05 May 2010

Places versus programs versus people

When I talk to students about how to pick a graduate program, I usually tell them to find “The guy.” * Find the person who is the best in the world at the kind of research you want to do, and who is a reasonable person for you to work with.

Now, “the guy” might be in a place you have never heard of. This, to my way of thinking, should not matter. Grad school is about personal relationships, not bricks and mortar.

At least, that’s what I’ve thought. But lately, I’ve had a gnawing worry about whether this is the right strategy.

At the undergraduate level, I was disappointed to read how much the average starting salaries differ for university graduates in the United States. As I started to think about the intangible factors that lead to scientific success, I went back to the list of some prominent scientists in an earlier post.

  • Carl Sagan: Pulitzer Prize winning book The Dragons of Eden published in 1978. Degree from University of Chicago, worked for Harvard and Cornell.
  • Stephen Jay Gould: Breakthrough paper on punctuated equilibrium published in 1972. Graduate work at Columbia and worked at Harvard.
  • E.O. Wilson: Breakthrough book Sociobiology: The New Synthesis published in 1975. Degree from, and worked at Harvard.
  • Richard Dawkins: Breakthrough book The Selfish Gene published in 1976. Degrees from, and worked at Oxford.
  • David Attenborough: Major television series Life on Earth debuted in 1979. Degree from Cambridge.
  • David Suzuki: Began as host of The Nature of Things in 1979. Degree from University of Chicago, worked at UBC.

Call me suspicious, but I see a fairly small cluster of institutions in these sorts of lists. It almost feels like people are only willing to let scientists from certain places be “prominent.”

Have I been wrong all this time? Should a student looking to go to graduate school just find the most “famous” school they possibly can, and consider who they might work with as an afterthought?

* “The guy” might well be a woman. I think “guy” can be almost gender neutral, but tell me if I’m wrong.


Roger G-S said...

It's not the fame of school so much as the depth of program and its fame within the discipline. Yale, Harvard etc. may be terrible or limited places to study what you're interested in. At the same time, following "the guy" can be risky if his department doesn't have 2-5 other mutually supportive faculty in roughly the same area (i.e. looking to publish in the same journals, let's say).

The benefits are a wider networking circle from both the other faculty and grad school peers, and more security in case you change interest or have personal issues with the initial supervisor.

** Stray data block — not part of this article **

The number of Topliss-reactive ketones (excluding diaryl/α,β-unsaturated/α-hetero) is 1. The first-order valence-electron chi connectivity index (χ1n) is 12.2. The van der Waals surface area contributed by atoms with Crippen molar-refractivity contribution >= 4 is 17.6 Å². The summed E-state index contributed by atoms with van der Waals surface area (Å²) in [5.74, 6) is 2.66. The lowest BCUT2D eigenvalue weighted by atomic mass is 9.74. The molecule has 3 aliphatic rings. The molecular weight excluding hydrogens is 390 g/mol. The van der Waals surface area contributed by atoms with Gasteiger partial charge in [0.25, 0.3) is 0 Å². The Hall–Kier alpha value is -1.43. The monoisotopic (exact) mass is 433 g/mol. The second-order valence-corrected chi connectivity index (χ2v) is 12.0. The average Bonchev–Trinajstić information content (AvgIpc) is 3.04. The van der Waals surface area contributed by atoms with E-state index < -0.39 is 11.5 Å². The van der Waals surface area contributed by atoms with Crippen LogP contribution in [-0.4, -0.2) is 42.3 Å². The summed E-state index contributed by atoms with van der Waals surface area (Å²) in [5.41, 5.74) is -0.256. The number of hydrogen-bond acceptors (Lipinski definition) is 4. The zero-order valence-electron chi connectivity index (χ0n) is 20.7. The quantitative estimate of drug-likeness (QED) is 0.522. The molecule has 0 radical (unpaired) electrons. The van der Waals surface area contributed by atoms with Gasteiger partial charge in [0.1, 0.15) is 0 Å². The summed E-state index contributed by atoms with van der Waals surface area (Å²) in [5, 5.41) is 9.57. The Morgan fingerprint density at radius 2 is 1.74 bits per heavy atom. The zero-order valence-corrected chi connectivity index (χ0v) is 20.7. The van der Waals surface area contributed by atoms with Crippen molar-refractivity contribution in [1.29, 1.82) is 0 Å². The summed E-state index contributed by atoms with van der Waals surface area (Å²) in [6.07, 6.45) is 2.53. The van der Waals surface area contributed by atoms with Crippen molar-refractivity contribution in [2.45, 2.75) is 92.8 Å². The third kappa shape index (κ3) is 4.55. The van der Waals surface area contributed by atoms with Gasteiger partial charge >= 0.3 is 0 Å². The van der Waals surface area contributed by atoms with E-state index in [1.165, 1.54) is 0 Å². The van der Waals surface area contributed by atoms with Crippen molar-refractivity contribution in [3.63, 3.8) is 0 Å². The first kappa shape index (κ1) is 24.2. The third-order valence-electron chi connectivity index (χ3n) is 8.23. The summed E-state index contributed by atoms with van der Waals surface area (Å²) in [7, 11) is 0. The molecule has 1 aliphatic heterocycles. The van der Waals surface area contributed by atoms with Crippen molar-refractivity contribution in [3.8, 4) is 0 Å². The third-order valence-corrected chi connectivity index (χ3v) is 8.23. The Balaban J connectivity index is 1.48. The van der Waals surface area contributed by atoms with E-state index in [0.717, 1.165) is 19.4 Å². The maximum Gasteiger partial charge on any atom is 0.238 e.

Kim said...

I think working with a good graduate adviser (and committee members) is really important, but the place also makes a big difference. But what is The Place (as equivalent to The Guy) in a given field? In the geosciences, 25% of faculty have their degrees from 10 institutions, but half of those institutions are public universities (Wisconsin, Washington, Arizona, UCLA, and Berkeley). (The private schools are MIT, Caltech, Stanford, Columbia, and Harvard.) Source: http://www.agiweb.org/workforce/Currents-008-FacultyRankandDegreeOrigins.pdf

It might be difficult to separate The Guy from The Place; those top schools also have a tendency to make big-name senior hires (from possibly biased observation; I don't know of data on that).

Sarah F. said...

Two points:
First, all of "these guys" are science popularizers in their fields, rather than heavy hitters in research, the latter of which I would think should play a bigger role in a student's choice of graduate schools. Second, if you look at the big names in research from these fields, you do find them to be better distributed among non-ivy league universities. For example, EO Wilson may be the biggest name in his field (social insect biology) in general, but I would consider scientists like Gene Robinson (University of Illinois at Urbana-Champaign) and Rob Page (Arizona State University) to be among the big researchers in the field, and better potential mentors for students.

Bjørn Østman said...

That group is not one of prominent scientists. It contains some prominent scientists (but aren't all). Rather, they are prominent communicators of science. In my field the prominent scientists are not all from Harvard and clones.

Zen Faulkes said...

I appreciate the point that I ticked over several professional scientists who were better known for science communication. Touché.

Still, several of those people hard substantial and substantive technical work, too. Plus, I expect that if you looked at it from other angles, those usual suspects would show up again.